So what could be causing STEVEs?

The authors of the study cite three possibilities. First, they say they can’t rule out that protons of lesser energy than they measured could have something to do with the ribbons of light. It could also be that STEVE is produced by some ionospheric process higher up, “similar to weak stable auroral red (SAR) arcs in the sub-auroral region.” The third possibility? Some process that’s completely unknown to science right now.

STEVE in Prince George, British Columbia, Canada (Photo: Ryan Sault)

Develop mindfulness to boost your creative intelligence

Sharon Salzberg, world-renowned mindfulness leader, teaches meditation at Big Think Edge.

Image: Big Think
Big Think Edge
  • Try meditation for the first time with this guided lesson or, if you already practice, enjoy being guided by a world-renowned meditation expert.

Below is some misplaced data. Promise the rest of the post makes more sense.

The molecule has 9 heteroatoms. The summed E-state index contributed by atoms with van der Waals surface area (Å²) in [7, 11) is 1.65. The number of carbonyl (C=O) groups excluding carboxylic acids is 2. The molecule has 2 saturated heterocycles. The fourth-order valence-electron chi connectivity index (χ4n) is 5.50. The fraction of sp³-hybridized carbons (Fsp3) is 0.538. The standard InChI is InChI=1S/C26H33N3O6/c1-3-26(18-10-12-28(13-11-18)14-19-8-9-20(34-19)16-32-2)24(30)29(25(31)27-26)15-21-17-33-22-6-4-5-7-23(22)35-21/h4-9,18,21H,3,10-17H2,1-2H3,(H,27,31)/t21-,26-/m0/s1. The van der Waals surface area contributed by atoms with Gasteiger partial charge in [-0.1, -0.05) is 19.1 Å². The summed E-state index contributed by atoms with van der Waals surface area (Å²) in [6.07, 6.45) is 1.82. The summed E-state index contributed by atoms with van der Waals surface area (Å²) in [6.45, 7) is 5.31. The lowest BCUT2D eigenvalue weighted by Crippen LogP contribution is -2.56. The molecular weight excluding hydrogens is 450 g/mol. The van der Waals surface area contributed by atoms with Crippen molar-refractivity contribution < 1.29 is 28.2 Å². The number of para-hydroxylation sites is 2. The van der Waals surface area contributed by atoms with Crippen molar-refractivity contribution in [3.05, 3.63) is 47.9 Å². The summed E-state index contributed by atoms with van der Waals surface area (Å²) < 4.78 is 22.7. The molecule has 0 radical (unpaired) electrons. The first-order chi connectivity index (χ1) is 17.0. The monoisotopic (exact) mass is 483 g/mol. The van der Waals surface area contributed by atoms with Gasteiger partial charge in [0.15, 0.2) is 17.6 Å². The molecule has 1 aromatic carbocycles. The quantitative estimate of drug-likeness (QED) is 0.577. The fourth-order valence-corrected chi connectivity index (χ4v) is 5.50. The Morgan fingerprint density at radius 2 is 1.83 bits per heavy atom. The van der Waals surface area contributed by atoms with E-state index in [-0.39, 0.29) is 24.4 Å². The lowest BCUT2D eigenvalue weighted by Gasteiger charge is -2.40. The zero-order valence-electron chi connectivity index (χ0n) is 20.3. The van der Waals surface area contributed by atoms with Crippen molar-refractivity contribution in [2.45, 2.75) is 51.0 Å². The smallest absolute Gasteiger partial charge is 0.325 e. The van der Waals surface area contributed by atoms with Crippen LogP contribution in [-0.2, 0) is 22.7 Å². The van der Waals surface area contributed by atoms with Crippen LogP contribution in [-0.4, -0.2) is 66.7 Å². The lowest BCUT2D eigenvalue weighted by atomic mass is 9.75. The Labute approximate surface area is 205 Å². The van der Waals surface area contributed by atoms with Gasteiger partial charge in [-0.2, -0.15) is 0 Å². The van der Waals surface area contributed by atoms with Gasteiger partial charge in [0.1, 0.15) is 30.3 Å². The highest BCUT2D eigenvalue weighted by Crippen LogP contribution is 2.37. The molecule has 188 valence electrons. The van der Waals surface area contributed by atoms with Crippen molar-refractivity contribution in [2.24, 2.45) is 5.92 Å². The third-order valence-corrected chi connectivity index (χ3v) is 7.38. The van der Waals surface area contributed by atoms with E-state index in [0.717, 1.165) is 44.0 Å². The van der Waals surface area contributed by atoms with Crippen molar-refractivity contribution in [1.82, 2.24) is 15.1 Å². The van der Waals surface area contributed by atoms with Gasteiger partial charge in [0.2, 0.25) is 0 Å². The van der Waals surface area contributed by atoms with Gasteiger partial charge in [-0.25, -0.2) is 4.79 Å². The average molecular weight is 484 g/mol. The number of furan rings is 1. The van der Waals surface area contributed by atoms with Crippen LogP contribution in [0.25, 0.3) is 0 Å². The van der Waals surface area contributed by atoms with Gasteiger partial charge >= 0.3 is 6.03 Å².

• Sharon Salzberg teaches mindfulness meditation for Big Think Edge.
  • Subscribe to Big Think Edge before we launch on March 30 to get 20% off monthly and annual memberships.
Keep reading Show less

For a long time, the West shaped the world. That time is over.

The 21st century is experiencing an Asianization of politics, business, and culture.

Videos
  • Our theories about the world, even about history or the geopolitics of the present, tend to be shaped by Anglo perspectives of the Western industrial democracies, particularly those in the United States and the United Kingdom.
  • The West, however, is not united. Canada, for instance, acts in many ways that are not in line with American or British policies, particularly in regard to populism. Even if it were united, though, it would not represent most of the world's population.